However, after watching Hart this week in practice, I'm starting to change my tune.

    He may never be a top-flight NFL running back, but Hart is showing no signs of being hampered by his surgically-repaired knee, and has been quite involved in the offense all week. He's clearly ahead of Chad Simpson and Lance Ball in the battle for the third running back position, has ripped off a handful of impressive runs, and has even been used in a two-back shotgun set and in an I-formation as a fullback.

    I'm happy to be wrong about Hart, who by all accounts is a coach's and teammate's dream. Today's NFL is changing, and the days of a workhorse running back are going away. If Hart can get in the mix and get some tough yards, he'll be a welcome addition to the offense.

  • Reggie Wayne looks primed for a big year: He made headlines for showing up in a dump truck and construction outfit, but Reggie Wayne has not only talked the talked, but has walked the walk this week. Receivers typically enjoy the limelight, and Reggie is no exception. He's hammed it up for crowd several times this week, but he's also had the opportunity because he is playing at an extremely high level. His one-on-one battles with Tim Jennings have been some of the most entertaining parts of camp.

    He said several times he thought he was in the best shape of his career this offseason, and showed up to training camp sending a message that he was ready to work. Look for another big year from this perennial Pro Bowler.

  • Competition for spots on the defensive line will be fierce: I was asked in Thursday night's chat how many players the Colts would keep on the final roster for the defensive line, and I didn't have a good answer. After first guessing nine or ten, I realized I had left out Ed Johnson, who was brought back in the offseason after being cut following an arrest in Week One of the 2008 season.

    Ten defensive linemen — and that was a lowball number — seems like a lot, but it's hard to justify a lot of cuts lower than that number. In my opinion, this is THE area to keep an eye on during training camp and the preseason, as the team has basically brought in as many players as they can to fight it out. Let the best men win.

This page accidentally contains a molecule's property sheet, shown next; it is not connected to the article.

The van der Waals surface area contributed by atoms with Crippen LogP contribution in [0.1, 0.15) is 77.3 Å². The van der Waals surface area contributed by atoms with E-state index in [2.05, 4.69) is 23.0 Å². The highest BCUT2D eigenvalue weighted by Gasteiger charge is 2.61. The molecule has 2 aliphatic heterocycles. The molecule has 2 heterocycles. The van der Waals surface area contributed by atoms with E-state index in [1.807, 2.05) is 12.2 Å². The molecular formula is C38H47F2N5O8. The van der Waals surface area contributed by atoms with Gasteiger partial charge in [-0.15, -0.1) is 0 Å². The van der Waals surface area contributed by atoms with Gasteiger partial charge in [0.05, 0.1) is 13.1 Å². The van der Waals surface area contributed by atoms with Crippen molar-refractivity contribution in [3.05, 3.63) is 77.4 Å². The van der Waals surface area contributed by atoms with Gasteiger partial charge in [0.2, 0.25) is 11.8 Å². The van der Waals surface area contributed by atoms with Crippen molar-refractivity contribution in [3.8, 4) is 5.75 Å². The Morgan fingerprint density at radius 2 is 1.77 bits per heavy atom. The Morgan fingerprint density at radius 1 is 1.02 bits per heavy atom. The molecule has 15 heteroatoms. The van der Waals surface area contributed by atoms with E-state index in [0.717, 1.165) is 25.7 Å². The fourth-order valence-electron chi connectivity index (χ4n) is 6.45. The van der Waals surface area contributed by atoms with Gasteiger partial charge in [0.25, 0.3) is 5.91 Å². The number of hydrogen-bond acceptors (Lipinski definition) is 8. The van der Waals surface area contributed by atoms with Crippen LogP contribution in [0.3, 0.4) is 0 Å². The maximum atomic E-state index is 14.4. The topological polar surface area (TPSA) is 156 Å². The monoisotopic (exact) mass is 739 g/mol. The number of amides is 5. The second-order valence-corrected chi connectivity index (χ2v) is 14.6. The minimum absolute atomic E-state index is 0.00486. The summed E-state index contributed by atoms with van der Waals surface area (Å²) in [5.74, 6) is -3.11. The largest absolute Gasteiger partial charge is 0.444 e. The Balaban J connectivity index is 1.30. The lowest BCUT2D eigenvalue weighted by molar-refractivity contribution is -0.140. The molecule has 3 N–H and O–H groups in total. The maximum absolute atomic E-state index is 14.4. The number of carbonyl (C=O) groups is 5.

• New boss ... same as the old boss? There have been reports that Jim Caldwell is a bit more vocal than Tony Dungy, but there hasn't been much of a noticeable change in the way the Colts go about things. Like Dungy, Caldwell seems like a steady, even-keel leader who runs a businesslike practice.

    He's been very gracious with the fans, taking the time to come to the fence, sign autographs, and chat about the team. On Tuesday, his face lit up when he spotted a former Iowa teammate in the crowd with his family.

    "How come you always look the same as in college, while I keep getting older?" he asked his friend with a laugh.

    He may be a bit more quotable than Dungy, however. In case you missed it, he had a great line when the Colts arrived at camp and he was asked whether he was interested in distinguishing his regime from Dungy's:

    "No, not really. I don't get that sense because of the fact that obviously he's a great person to emulate. He's been great for this organization, the program, and he should. He's a Hall of Famer; he's won so many ball games and directed so many great teams that he's going to get attention. He's going to get questions. I'm going to get compared a lot. It's kind of like an old story. I was with Joe Paterno and he went down to do an autograph signing with Muhammad Ali. The two of them were sitting next to one another, and Ali had a long line of people and all the gals. Joe was over there and he had a few in his line, so he made a comment, Hey Ali, Why do you have the long line with all the girls and all the guys that are interested in talking to you?" Ali looked over at Joe and says because you haven't whipped anybody. So I haven't whipped anybody yet. So when that time comes and we get this team doing the things we certainly anticipate they can do, I think you will see things even out a little bit."

    If his first team turns out anything like the ones Dungy commandeered, they should do plenty of whipping before 2009 is over.

    * * * * *

    As I wrap this up, I realize that there's plenty left in my notebook to talk about, but it will have to wait for another day. Keep watching this space for updates about the team, and be sure to follow our Twitter updates for the latest news from camp.